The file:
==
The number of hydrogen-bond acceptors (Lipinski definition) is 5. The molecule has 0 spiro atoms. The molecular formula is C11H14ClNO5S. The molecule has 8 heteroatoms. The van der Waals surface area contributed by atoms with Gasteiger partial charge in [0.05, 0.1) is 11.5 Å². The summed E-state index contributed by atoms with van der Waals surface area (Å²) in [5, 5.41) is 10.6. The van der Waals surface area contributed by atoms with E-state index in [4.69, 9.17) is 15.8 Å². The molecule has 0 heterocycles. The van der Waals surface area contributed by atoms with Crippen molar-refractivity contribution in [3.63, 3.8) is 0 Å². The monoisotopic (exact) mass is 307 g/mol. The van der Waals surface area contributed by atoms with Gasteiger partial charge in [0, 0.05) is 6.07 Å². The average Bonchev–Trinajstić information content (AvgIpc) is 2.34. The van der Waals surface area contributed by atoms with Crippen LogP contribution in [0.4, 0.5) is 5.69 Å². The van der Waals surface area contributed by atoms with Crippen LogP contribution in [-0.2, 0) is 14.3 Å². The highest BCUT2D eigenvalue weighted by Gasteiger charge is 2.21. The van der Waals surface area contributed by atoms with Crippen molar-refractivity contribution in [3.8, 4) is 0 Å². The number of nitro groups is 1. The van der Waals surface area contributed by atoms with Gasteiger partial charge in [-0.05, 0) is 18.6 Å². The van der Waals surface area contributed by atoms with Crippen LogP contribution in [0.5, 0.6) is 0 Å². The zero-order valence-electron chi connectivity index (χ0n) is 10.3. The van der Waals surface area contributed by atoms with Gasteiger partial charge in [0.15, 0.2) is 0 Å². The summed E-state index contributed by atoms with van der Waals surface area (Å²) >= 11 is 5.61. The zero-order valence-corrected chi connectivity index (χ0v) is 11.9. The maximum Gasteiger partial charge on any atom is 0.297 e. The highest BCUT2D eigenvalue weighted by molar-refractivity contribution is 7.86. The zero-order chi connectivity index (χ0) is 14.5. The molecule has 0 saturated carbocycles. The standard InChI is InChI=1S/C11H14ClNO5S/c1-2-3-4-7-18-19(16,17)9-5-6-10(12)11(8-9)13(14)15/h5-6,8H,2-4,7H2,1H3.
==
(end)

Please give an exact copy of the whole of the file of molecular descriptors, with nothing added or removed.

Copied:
The number of hydrogen-bond acceptors (Lipinski definition) is 5. The molecule has 0 spiro atoms. The molecular formula is C11H14ClNO5S. The molecule has 8 heteroatoms. The van der Waals surface area contributed by atoms with Gasteiger partial charge in [0.05, 0.1) is 11.5 Å². The summed E-state index contributed by atoms with van der Waals surface area (Å²) in [5, 5.41) is 10.6. The van der Waals surface area contributed by atoms with E-state index in [4.69, 9.17) is 15.8 Å². The molecule has 0 heterocycles. The van der Waals surface area contributed by atoms with Crippen molar-refractivity contribution in [3.63, 3.8) is 0 Å². The monoisotopic (exact) mass is 307 g/mol. The van der Waals surface area contributed by atoms with Gasteiger partial charge in [0, 0.05) is 6.07 Å². The average Bonchev–Trinajstić information content (AvgIpc) is 2.34. The van der Waals surface area contributed by atoms with Crippen LogP contribution in [0.4, 0.5) is 5.69 Å². The van der Waals surface area contributed by atoms with Crippen LogP contribution in [-0.2, 0) is 14.3 Å². The highest BCUT2D eigenvalue weighted by Gasteiger charge is 2.21. The van der Waals surface area contributed by atoms with Crippen molar-refractivity contribution in [3.8, 4) is 0 Å². The number of nitro groups is 1. The van der Waals surface area contributed by atoms with Gasteiger partial charge in [-0.05, 0) is 18.6 Å². The van der Waals surface area contributed by atoms with Crippen LogP contribution in [0.5, 0.6) is 0 Å². The zero-order valence-electron chi connectivity index (χ0n) is 10.3. The van der Waals surface area contributed by atoms with Gasteiger partial charge in [0.15, 0.2) is 0 Å². The summed E-state index contributed by atoms with van der Waals surface area (Å²) >= 11 is 5.61. The zero-order valence-corrected chi connectivity index (χ0v) is 11.9. The maximum Gasteiger partial charge on any atom is 0.297 e. The highest BCUT2D eigenvalue weighted by molar-refractivity contribution is 7.86. The zero-order chi connectivity index (χ0) is 14.5. The molecule has 0 saturated carbocycles. The standard InChI is InChI=1S/C11H14ClNO5S/c1-2-3-4-7-18-19(16,17)9-5-6-10(12)11(8-9)13(14)15/h5-6,8H,2-4,7H2,1H3.